Naval News – Photos by Chinese ship spotters show that China’s third amphibious assault ship, a Landing Helicopter Dock (LHD) known as Type 075, is at an advanced stage of construction and will be ready for launch in early 2021.
South China Morning Post – As tensions between China and the United States escalated in the Asia-Pacific region this year, some People’s Liberation Army (PLA) sailors were required to spend almost four months extra at sea
US Naval War College Review – James Fannell writes that the PRC continues to build a naval force that, if left unchallenged, will be increasingly capable of achieving sea control in the global maritime commons as early as 2030, and potentially achieving sea superiority by 2049.
South China Morning Post – A dry dock being built at China’s naval complex on the island province of Hainan in the South China Sea will be big enough to accommodate the country’s new generation of aircraft carriers, military analysts say.
Global Times – A new variant of China’s H-6K bomber, which experts said on Wednesday is more powerful than the original version, was spotted in the second joint aerial strategic patrol by the air forces of China and Russia on Tuesday.
Global Times – Nice infographic on China’s aircraft carriers.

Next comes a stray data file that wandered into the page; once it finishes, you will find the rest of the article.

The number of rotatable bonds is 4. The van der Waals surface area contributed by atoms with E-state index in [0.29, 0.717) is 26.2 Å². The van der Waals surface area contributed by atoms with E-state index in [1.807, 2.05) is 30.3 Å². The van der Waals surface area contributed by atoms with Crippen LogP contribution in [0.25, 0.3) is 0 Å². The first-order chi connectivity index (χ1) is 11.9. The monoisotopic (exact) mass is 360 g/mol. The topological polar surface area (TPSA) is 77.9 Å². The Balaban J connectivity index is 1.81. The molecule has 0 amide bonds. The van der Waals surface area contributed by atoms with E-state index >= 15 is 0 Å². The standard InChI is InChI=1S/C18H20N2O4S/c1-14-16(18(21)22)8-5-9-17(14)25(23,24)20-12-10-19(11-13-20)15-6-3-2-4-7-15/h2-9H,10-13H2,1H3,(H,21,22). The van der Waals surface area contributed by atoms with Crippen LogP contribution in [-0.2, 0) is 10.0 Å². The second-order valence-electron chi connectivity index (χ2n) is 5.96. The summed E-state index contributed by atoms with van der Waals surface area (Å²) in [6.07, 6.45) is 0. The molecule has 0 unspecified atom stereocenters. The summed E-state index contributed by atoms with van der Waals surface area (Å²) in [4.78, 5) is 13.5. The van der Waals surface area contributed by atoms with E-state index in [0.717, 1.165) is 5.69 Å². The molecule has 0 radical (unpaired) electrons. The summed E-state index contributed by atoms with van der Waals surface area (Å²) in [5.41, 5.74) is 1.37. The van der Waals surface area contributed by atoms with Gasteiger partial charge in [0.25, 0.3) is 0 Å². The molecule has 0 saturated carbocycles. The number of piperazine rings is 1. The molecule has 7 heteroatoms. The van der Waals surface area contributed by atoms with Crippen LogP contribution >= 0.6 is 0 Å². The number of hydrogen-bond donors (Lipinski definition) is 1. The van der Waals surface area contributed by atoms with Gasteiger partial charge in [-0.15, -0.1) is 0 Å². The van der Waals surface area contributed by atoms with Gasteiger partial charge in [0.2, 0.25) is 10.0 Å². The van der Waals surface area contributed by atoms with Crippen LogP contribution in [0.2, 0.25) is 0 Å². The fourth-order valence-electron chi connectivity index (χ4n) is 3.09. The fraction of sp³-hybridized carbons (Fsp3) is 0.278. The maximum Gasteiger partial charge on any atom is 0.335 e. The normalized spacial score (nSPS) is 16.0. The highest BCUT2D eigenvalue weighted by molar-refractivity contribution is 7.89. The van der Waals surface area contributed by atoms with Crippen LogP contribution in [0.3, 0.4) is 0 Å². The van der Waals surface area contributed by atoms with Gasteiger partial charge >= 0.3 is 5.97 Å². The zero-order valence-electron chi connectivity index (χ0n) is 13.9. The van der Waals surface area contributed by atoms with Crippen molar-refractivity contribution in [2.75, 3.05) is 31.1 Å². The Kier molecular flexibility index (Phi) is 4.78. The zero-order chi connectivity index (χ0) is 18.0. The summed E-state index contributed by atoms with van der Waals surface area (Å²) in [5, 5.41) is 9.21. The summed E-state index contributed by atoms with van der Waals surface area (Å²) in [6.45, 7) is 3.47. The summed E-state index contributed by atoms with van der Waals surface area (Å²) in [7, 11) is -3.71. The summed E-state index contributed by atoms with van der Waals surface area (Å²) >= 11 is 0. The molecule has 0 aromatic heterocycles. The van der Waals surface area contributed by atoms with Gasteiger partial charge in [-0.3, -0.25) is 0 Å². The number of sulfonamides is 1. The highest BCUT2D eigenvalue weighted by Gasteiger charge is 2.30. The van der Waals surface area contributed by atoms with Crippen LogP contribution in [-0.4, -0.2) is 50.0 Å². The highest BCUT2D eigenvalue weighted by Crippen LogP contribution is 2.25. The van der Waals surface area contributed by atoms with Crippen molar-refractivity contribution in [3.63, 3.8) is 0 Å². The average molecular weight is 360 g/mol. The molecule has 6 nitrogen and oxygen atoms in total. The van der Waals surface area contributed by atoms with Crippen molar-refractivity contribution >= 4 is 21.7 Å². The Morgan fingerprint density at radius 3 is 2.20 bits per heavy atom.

RAND – As China pursues its rise as a global power, it is incrementally orienting its People’s Liberation Army (PLA) Navy toward power projection missions. At the same time, the U.S. Navy is working to enhance its capabilities to conduct counter-power projection missions. Command and control (C2) in naval competition presents one lens with which to view these evolving missions. Mission command, a pillar of the U.S. Navy’s culture for centuries, is central to its execution of power projection missions: leaders throughout the command chain are disciplined, apprised of their commander’s intent, and empowered to make decisions and execute actions. Historically, the PLA Navy has utilized a C2 system that reflects the Chinese Communist Party’s authoritarian rule and overall culture, which is fundamentally different from that of the U.S. Navy. The PLA Navy operates under tightly managed C2 — better described as control and command — that allows for little delegation of authority or independent action. The U.S. Navy and the PLA Navy are both likely to face challenges as they shift to new maritime missions unless they adapt their existing concepts of C2.